A response to the editorial on predatory publishing


Jaime A. Teixeira da Silva


P. O. Box 7, Miki-cho post office, Ikenobe 3011-2, Kagawa-ken, 761-0799, Japan





doi: http://dx.doi.org/10.11609/jott.2337.7.15.8305-8306


Date of publication: 26 December 2015 (online & print)


Manuscript details: Ms # 2237 | Received 27 September 2015


Citation: Teixeira da Silva, J.A. (2015). A response to the editorial on predatory publishing. Journal of Threatened Taxa 7(15): 8305–8306; http://dx.doi.org/10.11609/jott.2337.7.15.8305-8306


Copyright: © Teixeira da Silva 2015. Creative Commons Attribution 4.0 International License. JoTT allows unrestricted use of this article in any medium, reproduction and distribution by providing adequate credit to the authors and the source of publication.




I have read your JOTT editorial (Raghavan et al. 2015) with interest. It depicts some realities of the open access (OA) world of publishing, and this is good because it contributes to raising awareness, especially among Indian scholars where a high level of fraudulent and unprofessional journals are emerging which taint the good reputation of Indian academics. However, I believe that the central assumption of your paper is dangerously flawed, in my view, and I wish to explain why.

Your paper and proposal to curb the citation of publications from “predatory journals” relies exclusively on the Beall lists, which include “potential, possible, or probable predatory” journals or publishers. In other words, there is no quantifiable evidence that any of the journals or publishers on those lists are any more “predatory” than let’s say a mainstream science, technology and medicine (STM) journal/publisher. I do admit, very sadly, that there is still no better (i.e., quantitative) list than the Beall lists. Although there are some criteria for inclusion by Beall, many entries are highly questionable, and Beall frequently includes journals on his lists automatically without proper vetting. I have critiqued this before at Retraction Watch in 2013. You cannot reward Beall indirectly by using his flawed lists.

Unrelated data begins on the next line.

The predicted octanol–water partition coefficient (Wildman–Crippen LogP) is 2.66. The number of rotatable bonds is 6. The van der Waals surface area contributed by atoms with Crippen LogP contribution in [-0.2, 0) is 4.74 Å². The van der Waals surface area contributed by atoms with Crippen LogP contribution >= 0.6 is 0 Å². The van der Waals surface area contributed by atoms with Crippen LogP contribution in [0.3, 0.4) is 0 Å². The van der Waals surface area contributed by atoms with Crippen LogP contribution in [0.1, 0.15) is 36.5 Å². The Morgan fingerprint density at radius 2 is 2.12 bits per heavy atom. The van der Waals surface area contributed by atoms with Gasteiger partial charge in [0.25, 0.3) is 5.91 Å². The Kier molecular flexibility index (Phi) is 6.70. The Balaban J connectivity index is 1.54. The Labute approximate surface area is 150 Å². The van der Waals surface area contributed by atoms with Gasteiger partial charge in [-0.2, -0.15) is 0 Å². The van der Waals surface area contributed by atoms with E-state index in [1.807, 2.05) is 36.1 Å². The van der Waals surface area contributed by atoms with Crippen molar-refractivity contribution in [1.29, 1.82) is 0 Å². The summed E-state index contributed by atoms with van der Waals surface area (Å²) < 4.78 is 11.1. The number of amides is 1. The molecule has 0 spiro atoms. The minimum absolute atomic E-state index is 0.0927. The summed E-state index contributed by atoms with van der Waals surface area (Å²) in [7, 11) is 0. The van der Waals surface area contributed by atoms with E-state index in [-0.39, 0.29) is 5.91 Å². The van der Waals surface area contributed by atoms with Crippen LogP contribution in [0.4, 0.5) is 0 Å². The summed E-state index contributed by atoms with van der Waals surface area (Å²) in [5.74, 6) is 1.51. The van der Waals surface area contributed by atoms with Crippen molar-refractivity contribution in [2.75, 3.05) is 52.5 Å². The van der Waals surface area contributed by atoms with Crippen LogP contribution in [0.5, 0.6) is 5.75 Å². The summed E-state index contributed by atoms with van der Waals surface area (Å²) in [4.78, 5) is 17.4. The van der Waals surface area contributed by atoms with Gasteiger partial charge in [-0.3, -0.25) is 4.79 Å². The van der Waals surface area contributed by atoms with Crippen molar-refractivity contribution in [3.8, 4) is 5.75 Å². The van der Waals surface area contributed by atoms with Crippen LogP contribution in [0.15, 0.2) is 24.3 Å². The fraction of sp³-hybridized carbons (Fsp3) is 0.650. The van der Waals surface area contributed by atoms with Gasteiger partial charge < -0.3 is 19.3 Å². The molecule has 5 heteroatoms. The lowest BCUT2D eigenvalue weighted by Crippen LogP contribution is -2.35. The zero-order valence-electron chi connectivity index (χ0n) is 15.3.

This implies that JOTT will apply what I believe may be a highly discriminatory policy against scientists who have conducted or who may have cited honest, good or valid science, simply because that work appears in a journal/publisher on the Beall lists. If so, then the precedent set is very, very dangerous for other journals and publishers. I have put forward a quantitative system, a blueprint for quantifying predation, the Predatory Score (Teixeira da Silva 2013), which has unfortunately not been widely adapted. However, I am considering refining the parameters and publishing version 2 in 2016 so that predation of suspect academic journals and publishers can be quantified. I warmly invite you to join me in this effort.

I have also documented what JOTT seems to be experiencing, namely a flood of work/references stemming from journals which are on Beall’s lists, and what impact these can have on citations and reference lists (Teixeira da Silva 2014). The ultimate result can be disastrous. This has been alluded as the “deluge of scientific literature” (Siebert et al. 2015).

The solution is to have a quantitative system that quantifies “predatory” publishing practices, both in OA and print journals, including of mainstream STM publishers. There needs to be a penalty when a high “predatory” score is found, and I propose that the penalty be a suspension from the impact factor, or a boycott, given the fact that most journals aim to ultimately obtain one to somehow validate their academic worth.




Raghavan, R., N. Dahanukar & S. Molur (2015). Curbing academic predators: JoTT’s policy regarding citation of publications from predatory journals. Journal of Threatened Taxa 7(10): 7609–7611; http://dx.doi.org/10.11609/JoTT.o4388.7609-11

Retraction Watch (2013). http://retractionwatch.com/2014/01/20/jeffrey-beall-scores-a-retraction/

Siebert, S., L.M. Machesky & R.H. Insall (2015). Overflow in science and its implications for trust. eLife 2015;4: e10825; http://dx.doi.org/10.7554/eLife.10825

Teixeira da Silva, J.A. (2013). Predatory publishing: a quantitative assessment, the Predatory Score. The Asian and Australasian Journal of Plant Science and Biotechnology 7(Special Issue 1): 21–34.

Teixeira da Silva, J.A. (2014). Global Science Books: a tale from the cuckoo’s nest. How predatory open access publishing can influence the metrics of a traditional scholarly publisher. KOME 2(2): 73–81.